If the treatment you received from a doctor, hospital, dentist, nurse, midwife or other healthcare worker/ organisation falls below what is accepted as being reasonable medical practice when you received it – and you suffered loss or injury as a result which could or should have been avoided – you may have a claim for compensation. You may also have a valid claim if your spouse or child dies because of the negligence of the healthcare worker.
Your claim will ordinarily need to be brought within three years of the harm suffered or three years from when you discovered the harm or reasonably should have discovered the harm.
Claims for medical or clinical negligence – where the healthcare worker is alleged to be in breach of the duty of care they owe to their patients - can arise in all sorts of situations including:
To successfully make a medical negligence claim you must show that on the balance of probabilities that:
If the treatment you are not happy with was received through the NHS, before you consult a solicitor you may want to go through the NHS complaints procedure (if you choose not to do this first and you later apply for legal aid you may be turned down if the complaints procedure has not been used).
NHS Trusts, hospitals, health authorities and general practitioners are obliged to set up, and publicise, a complaints procedure. Complaints should be made within six months of the date of the medical accident, or within six months of the date when you knew of your injury (provided that is within one year of the accident).
Once you have complained, the NHS Trust or health authority which provided the treatment has a duty to investigate promptly and respond. If you are not satisfied with the response you can ask for an independent review from the Healthcare Commission. If the request is refused or you’re unhappy with the report, you can complain to the Health Service Ombudsman.
All NHS trusts should have an effective procedure for reporting and investigating any serious clinical incident. An inquiry team will produce preliminary findings and then an internal inquiry may be held. You should be kept informed of the problem and the result of the inquiry. Your solicitor would be entitled to a copy of the inquiry proceedings and decision.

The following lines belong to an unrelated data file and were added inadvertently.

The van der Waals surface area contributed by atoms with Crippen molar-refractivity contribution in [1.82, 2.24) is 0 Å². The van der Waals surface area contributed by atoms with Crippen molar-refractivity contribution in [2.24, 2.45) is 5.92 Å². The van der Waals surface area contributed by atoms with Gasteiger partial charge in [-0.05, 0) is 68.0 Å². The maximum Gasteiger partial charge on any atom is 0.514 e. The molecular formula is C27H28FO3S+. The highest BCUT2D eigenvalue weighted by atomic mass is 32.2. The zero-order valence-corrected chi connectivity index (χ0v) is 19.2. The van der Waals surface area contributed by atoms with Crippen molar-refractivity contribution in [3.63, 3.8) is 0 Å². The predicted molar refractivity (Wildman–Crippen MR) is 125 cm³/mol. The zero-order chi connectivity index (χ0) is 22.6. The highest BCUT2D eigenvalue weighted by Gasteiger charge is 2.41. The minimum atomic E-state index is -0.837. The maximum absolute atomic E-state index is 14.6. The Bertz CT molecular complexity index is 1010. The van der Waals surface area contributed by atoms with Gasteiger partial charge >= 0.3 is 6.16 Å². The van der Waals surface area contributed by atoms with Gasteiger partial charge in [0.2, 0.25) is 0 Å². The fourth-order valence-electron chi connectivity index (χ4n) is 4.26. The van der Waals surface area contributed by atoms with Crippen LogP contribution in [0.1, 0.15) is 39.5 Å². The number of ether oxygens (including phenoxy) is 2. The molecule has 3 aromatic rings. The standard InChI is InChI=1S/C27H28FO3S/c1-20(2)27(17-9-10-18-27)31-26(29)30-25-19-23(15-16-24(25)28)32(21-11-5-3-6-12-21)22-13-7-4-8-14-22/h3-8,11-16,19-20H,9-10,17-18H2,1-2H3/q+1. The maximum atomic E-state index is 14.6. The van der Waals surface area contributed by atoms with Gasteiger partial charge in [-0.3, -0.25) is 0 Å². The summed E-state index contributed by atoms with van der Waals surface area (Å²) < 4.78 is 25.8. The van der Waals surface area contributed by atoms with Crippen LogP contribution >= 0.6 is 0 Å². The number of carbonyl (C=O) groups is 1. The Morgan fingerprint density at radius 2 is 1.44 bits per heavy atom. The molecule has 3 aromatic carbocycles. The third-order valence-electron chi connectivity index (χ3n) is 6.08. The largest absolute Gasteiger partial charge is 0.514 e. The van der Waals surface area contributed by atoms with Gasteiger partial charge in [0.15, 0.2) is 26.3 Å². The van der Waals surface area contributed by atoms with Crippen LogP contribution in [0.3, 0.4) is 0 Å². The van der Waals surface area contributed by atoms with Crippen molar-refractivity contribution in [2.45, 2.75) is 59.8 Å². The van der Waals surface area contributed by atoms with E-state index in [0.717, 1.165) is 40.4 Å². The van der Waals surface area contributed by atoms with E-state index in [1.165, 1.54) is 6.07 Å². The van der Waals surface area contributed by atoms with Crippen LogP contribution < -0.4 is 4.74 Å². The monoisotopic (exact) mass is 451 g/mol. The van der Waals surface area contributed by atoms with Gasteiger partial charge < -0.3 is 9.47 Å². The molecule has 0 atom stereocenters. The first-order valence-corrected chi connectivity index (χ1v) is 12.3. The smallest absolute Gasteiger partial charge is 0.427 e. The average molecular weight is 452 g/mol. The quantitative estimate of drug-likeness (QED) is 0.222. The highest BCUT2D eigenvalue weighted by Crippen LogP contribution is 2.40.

If you decide you want to pursue your claim you can bring a case yourself but dealing with insurers, expert witnesses and possibly court proceedings is a complicated business and you’re better off getting professional advice.
In choosing your solicitor you should opt for someone who has lots of experience in handling these sorts of cases and preferably a member of the Action against Medical Accidents’ (AvMA) panel or the Law Society Clinical Negligence panel.
Most solicitors won’t charge you for your initial consultation when you’re explaining your case and they’ll be able to advise you on whether your case is worth pursuing further and the best way you can fund it.
The solicitor will require a huge amount of information about your case and it will be useful if you write all the details down before you go to see him/her. Information required includes:
In investigating your claim, you solicitor will almost certainly call in the services of a medical expert who will be highly experienced in the speciality which provided the medical treatment complained of. Once instructed the expert will be sent your statement of facts, medical notes and records and the questions your solicitor wishes the expert to answer. He will then send a report to your solicitor stating whether he feels your medical treatment was negligent, and whether that negligence caused your injuries. The defence will also engage their own expert who may wish to examine you to come to his or her own conclusions.
If, after receiving the expert’s report your solicitor feels you have a good case he/she will send a formal letter of claim to the defence before any court proceedings are commenced. The defendant should acknowledge the letter of claim within 14 days and provide a detailed response within three months. If you have a good case it is likely the claim will be settled at this time and the solicitor will obtain a pay-out for you and advise you whether it is a good deal. If not, the case may have to proceed to court.
A judge experienced in these types of cases will decide how the case will be run and may make several directions e.g., requiring further details or an exchange of documents. He/she may direct that a single expert be appointed to assist the court or order the existing medical experts to meet and discuss the case, identifying where they agree and where they disagree, with reasons. It may also order you and the defendant to engage in mediation to try and resolve the case before the case is litigated further. If the case does proceed in court you may be required to give evidence and your solicitor/ barrister will be able to tell you what this involves and what will be expected of you.
If the judge rules in your favour you may be entitled to damages which could be awarded on the basis of any of the following:
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